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Baggage Check: Longing for human connection

By Andrea BoniorBy Andrea Bonior
Andrea Bonior
Andrea Bonior (that's BONN-yer!) is a licensed clinical psychologist, professor, and writer. She completed her M.A. and Ph.D. in clinical psychology focusing on individual and group psychotherapy for young adults and specializing in the treatment of anxiety disorders and depression.

Q: My wife is constantly texting and doing other stuff on her phone. We’ll start talking at dinner, and then she’ll get up and go for her phone. I know this is not a common complaint among men, but I will admit it makes me frustrated to feel like I’m talking to a half-there individual. She’s been my best friend for a long time, but I really feel like we don’t connect much anymore.

I think this problem is more common than you think (types the psychologist on her phone). It’s quite possible she doesn’t know the extent of how addicted she is, or maybe she feels powerless to stop.

Pick a quiet time to have the discussion, and don’t be accusatory: “We haven’t gotten a lot of time to talk lately, and I feel disconnected. Sometimes it seems I’m just watching you on your smartphone, and it makes it hard to have a real conversation.”

If she’s not motivated to make changes, you’ve got to explore why that is. Does she not view it as a problem? Is she actually seeking to avoid connection? The deeper you get, the more you’ll know whether this is about that sleek, shiny gadget, or about your marriage.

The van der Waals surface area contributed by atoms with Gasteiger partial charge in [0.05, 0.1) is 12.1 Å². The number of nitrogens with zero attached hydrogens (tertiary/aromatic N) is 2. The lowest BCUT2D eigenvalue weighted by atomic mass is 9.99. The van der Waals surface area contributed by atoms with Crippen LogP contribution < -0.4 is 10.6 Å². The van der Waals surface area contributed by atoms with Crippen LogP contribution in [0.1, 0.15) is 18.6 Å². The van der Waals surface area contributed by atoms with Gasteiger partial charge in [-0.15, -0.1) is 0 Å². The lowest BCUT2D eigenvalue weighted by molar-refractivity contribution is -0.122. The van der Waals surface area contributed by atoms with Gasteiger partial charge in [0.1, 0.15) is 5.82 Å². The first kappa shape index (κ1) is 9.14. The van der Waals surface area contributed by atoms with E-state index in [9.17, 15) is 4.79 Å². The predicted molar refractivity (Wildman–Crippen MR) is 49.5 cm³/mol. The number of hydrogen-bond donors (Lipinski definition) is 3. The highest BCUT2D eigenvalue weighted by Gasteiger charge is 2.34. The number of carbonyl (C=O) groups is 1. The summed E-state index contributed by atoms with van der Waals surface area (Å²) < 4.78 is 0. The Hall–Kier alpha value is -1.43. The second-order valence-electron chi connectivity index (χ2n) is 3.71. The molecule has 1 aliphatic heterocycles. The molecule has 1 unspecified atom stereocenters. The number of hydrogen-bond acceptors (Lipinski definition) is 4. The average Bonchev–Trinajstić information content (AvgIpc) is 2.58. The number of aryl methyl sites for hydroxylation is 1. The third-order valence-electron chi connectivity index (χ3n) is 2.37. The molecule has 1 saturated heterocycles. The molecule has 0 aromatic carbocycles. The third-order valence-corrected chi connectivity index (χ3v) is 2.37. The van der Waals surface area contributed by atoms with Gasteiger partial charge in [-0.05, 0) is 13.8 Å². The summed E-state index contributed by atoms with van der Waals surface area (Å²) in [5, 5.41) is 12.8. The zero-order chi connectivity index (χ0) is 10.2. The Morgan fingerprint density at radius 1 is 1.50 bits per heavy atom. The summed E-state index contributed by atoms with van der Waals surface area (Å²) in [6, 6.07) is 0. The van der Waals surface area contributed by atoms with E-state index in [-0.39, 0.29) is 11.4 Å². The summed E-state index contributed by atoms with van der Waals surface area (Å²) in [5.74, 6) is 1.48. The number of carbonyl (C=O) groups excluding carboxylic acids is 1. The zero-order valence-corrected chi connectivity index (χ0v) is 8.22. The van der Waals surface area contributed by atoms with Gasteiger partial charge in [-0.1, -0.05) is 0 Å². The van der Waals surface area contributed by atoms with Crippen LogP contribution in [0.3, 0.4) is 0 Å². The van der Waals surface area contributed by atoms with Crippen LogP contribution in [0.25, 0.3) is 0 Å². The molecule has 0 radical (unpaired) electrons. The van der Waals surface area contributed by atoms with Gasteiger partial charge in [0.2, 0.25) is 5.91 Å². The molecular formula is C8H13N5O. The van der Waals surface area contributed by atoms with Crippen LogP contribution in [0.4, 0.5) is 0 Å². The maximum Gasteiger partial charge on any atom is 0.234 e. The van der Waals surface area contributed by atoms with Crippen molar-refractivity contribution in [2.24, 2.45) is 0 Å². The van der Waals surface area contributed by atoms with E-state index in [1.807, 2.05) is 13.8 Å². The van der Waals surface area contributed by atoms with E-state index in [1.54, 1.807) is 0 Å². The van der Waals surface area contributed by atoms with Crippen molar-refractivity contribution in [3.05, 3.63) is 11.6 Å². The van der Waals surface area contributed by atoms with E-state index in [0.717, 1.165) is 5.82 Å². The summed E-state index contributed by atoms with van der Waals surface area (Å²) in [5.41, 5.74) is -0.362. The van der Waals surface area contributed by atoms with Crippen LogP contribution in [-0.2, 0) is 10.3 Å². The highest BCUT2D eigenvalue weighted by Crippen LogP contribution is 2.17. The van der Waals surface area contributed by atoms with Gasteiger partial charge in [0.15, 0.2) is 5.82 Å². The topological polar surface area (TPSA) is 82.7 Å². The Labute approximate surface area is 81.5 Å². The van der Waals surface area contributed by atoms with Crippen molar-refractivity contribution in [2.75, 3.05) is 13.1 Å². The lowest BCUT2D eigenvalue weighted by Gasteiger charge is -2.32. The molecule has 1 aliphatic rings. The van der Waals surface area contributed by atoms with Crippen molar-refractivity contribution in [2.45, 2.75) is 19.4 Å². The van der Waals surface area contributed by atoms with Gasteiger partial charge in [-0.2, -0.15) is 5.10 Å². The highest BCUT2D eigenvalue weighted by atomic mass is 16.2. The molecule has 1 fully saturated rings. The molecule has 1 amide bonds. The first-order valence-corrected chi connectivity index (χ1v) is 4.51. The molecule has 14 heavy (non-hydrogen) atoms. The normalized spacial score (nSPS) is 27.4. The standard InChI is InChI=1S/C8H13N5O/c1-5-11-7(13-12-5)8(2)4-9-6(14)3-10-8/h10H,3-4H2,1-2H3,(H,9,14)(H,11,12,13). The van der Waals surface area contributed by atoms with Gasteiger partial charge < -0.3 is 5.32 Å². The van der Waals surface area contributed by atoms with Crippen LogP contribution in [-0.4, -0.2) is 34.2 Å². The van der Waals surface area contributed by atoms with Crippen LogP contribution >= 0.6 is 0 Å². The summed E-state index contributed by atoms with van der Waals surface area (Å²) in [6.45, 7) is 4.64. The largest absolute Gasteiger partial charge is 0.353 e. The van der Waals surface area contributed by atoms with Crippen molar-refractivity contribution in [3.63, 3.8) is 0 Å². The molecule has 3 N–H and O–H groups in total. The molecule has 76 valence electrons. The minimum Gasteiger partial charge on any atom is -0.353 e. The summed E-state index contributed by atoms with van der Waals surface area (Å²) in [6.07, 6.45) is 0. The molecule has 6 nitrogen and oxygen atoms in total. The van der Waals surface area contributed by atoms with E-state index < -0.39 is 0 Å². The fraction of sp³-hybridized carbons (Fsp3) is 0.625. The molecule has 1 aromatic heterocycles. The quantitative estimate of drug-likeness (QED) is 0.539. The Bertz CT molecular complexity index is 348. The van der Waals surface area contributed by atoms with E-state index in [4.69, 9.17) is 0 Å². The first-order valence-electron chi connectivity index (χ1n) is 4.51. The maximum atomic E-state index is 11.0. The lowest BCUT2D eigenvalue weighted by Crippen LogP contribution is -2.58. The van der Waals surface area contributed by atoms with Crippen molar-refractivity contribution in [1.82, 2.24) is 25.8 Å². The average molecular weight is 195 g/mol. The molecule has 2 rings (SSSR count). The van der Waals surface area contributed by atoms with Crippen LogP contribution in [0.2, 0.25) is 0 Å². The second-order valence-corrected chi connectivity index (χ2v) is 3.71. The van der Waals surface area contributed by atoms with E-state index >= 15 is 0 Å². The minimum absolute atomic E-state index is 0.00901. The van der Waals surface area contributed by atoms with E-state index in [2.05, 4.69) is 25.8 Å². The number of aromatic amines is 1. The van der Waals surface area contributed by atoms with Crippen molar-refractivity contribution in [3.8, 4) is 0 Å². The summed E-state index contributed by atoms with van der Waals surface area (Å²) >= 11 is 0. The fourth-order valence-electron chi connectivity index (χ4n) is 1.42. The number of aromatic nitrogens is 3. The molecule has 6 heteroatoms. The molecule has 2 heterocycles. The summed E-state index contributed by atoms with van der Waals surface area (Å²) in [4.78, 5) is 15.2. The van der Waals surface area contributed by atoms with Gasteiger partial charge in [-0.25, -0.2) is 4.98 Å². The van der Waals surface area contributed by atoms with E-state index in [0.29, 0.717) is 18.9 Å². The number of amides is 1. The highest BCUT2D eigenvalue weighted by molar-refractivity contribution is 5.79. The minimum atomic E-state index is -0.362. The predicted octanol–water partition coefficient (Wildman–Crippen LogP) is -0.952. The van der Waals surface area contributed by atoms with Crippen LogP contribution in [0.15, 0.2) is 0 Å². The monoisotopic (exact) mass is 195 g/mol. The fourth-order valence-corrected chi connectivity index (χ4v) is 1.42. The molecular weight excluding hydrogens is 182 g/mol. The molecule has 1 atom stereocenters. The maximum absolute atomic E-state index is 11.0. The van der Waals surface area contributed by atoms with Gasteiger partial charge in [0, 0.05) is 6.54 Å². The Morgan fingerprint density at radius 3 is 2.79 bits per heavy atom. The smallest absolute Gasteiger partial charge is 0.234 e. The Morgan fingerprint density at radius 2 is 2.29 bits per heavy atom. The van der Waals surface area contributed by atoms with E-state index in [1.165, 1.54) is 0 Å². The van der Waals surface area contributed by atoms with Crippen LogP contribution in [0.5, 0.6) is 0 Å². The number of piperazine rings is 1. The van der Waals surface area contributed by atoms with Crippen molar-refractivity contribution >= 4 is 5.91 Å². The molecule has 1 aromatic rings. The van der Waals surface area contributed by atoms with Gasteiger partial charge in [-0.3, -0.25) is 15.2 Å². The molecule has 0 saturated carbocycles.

Q: I have some health problems that have involved a lot of diagnostic appointments during my workday. They are coming to an end, and my immediate supervisor has been supportive, but my colleagues seem to act like I’m slacking off on work or ducking out. I am very irritated and want to confront them, but at the same time, I don’t feel like I owe them an explanation.

You’re right. You don’t owe them an explanation. And to plan some big confrontation when your supervisor has been supportive seems like asking for it. If they’re trying to create drama, they’ll only be overjoyed by you giving them more of it.

That’s not to say that you need to take their mistreatment. If they’re creating a hostile workplace, it’s worth talking to your supervisor. And as for your interactions with them, clean the slate and take each new comment as it comes. Respond matter-of-factly in a way that highlights how inappropriate it is: “I’m confused by what you’re implying: I had some medical appointments that I used leave for” or just a blank, befuddled stare followed by a “Wow. What a thing to say.”

Andrea Bonior is a clinical psychologist and the author of “The Friendship Fix.”
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